Occidental Petroleum had put in place hedges to ensure that dividend targets can continue to be met even in an low oil price environment. In fact, at USD 40 bbl, OXY is able to breakeven and maintain dividends, while at USD 50 bbl, OXY is able to maintain dividends, as well as grew production at 5% to 8%. The low production cost is extremely important, as it allows OXY to remain profitable in low price environments while other drillers are struggling to stay afloat, especially in a time of oil crisis like now! Drillers that do not survive under harsh conditions will reduce the competition that efficient producers such as OXY have to face. This allows 1. OXY to potentially acquire distressed assets at fire-sale prices and 2. Reduce overall crude oil supply and drive prices upwards.
Another reason to consider is that many shale producers are able to drill for crude oil, but do not have the capacity to transport the production obtained. Occidental Petrolem Corporation not only has sufficient pipeline takeaway and export capacity to transport its own production, but has spare capacity to derive revenue from transportation of production for other drillers.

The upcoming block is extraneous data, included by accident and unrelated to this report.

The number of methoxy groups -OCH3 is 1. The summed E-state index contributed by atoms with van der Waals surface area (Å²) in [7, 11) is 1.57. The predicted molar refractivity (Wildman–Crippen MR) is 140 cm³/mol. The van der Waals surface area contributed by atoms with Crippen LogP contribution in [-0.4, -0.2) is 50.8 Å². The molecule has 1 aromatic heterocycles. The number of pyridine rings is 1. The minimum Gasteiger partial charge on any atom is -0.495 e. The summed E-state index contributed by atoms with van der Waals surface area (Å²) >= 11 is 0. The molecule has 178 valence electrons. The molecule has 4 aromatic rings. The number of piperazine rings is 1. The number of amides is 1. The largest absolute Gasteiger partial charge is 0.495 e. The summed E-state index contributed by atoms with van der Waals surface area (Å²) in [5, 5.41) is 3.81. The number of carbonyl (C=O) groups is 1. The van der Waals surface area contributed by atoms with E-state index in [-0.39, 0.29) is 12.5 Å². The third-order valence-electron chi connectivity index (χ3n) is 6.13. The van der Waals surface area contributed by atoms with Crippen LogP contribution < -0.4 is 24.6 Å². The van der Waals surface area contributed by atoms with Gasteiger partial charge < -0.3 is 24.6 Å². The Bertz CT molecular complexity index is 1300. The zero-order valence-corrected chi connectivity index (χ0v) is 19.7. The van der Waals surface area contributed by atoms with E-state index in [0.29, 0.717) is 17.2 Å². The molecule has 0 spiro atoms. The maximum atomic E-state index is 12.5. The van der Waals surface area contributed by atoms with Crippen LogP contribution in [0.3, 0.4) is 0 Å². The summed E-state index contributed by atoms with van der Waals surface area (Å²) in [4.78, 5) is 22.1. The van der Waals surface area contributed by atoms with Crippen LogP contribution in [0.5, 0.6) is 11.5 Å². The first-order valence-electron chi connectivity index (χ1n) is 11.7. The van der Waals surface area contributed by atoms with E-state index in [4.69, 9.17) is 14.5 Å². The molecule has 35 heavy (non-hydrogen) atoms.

Moreover, OXY’s current market cap is equivalent to its market cap prior to the acquisition of Anadarko. In a nutshell, at today’s prices, an investor is basically getting one company (i.e. Anadarko) for free.
My take is to hold Occidental Petroleum for now and watch out for the OPEC guys to agree on the production volume and oil price to hold steady at least above US$30/barrel. Once the coast is clear, with the potential upside from the recent merger, the large margin of safety of at least 50% from the price which Warren Buffet had bought into and the consistency in dividend payout; OXY will be a company that I would like to add into my portfolio.